Nestled on a hill between two houses in a quiet neighborhood, the Henry Wickenburg Pioneer Cemetery seems almost as forgotten as its famous namesake. Entering the cemetery feels like trespassing, even though there is signage and clearly marked path.
Henry Wickenburg is best remembered for discovering the Vulture Mine and as the founder of Wickenburg, Arizona. Few people realize that he was largely responsible for the creation of a dusty little agricultural town named Phoenix, now the fifth-largest city in the United States.
Born Johannes Henricus Wickenburg in Essen, Germany on November 21, 1819, Henry arrived at the Port of New York in 1847 and followed the gold rush to San Francisco in 1852. By 1863 Henry had left California for the rugged desert of the newly formed Arizona Territory and set up camp near Hassayampa Creek. In October 1863, he discovered the Vulture Mine, which was the most productive gold mine in Arizona and estimated to have produced as much as $70 million worth of gold during its operation from 1863 to 1942.
The boom towns of Vulture City and Wickenburg that sprang up around the mine were rough mining camps, known for the lawlessness associated with the American Wild West. The surrounding desert wasn’t suitable for agriculture, making it challenging to provide enough food for the miners. Wickenburg businessman Jack Swilling proposed clearing the ancient Hohokam canals in the Salt River Valley, which had been overgrown for centuries, to create an agricultural community. Henry provided much of the financing for “Jack Swilling’s Ditch,” which was the forerunner for the Salt River Project. The clearing of these ancient canals brought the large-scale irrigation required for the creation of an agricultural community large enough to support the Vulture Mine and its surrounding towns. Phoenix was settled in 1867 and thrived as an agricultural center with produce flowing to the mine and wealth from the mine flowing back to Phoenix. Henry’s bankrolling of the canal project was arguably his most long-lasting and impactful accomplishment.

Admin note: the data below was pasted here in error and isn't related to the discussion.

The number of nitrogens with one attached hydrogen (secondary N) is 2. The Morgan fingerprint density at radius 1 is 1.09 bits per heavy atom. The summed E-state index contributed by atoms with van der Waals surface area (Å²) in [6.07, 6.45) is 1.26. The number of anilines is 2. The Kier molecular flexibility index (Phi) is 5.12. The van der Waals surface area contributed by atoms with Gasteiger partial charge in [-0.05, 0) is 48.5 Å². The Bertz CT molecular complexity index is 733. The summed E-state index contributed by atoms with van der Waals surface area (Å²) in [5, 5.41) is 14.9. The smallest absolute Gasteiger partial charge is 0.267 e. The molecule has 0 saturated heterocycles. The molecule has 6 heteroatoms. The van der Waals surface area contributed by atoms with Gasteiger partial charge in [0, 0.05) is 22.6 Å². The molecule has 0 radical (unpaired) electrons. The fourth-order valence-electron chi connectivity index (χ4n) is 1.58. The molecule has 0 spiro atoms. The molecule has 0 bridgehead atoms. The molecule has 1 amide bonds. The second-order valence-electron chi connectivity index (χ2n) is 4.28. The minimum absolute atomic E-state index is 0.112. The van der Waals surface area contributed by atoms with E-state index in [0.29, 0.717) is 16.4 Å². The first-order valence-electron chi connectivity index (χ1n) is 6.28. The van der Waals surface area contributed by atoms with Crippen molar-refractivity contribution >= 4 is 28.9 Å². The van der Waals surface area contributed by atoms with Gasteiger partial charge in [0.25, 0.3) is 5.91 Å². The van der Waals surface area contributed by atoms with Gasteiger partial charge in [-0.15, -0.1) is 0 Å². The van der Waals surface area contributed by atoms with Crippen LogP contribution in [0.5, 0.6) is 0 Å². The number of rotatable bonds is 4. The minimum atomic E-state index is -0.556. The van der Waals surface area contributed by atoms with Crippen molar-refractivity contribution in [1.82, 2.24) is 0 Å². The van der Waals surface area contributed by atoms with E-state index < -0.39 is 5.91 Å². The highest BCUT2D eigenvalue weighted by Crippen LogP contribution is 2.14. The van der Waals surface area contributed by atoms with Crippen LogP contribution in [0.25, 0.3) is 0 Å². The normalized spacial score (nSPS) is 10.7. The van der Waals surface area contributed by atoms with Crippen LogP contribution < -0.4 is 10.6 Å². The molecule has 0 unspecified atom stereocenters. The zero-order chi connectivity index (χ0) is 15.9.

Henry died of a gunshot wound to the head on May 14, 1905. At the time his death was ruled a suicide although the circumstances were suspicious and many people believed he had been murdered. He is buried in the Henry Wickenburg Pioneer Cemetery with five of his friends, Henry Cowell, Lydia Cowell, James C. Todd, James Chase, and William Wise. This private cemetery was located on a hill owned by Henry Wickenburg, overlooking the Hassayampa River valley, the town of Wickenburg, and the Wickenburg home. It was in use from 1902-1928, prior to the creation of the municipal cemetery in 1931, and contains an architectural style known as “bedstead” not commonly used in cemeteries in the southwestern United States. The cemetery was listed on the National Register of Historic Places on April 4, 2011.
Know Before You Go
The cemetery is located in a residential neighborhood next to a private residence at 329 South Adams Street. Brown navigational signs will direct you to the Cemetery's entrance. Park on the street and it’s an easy walk up a sidewalk to the cemetery gate.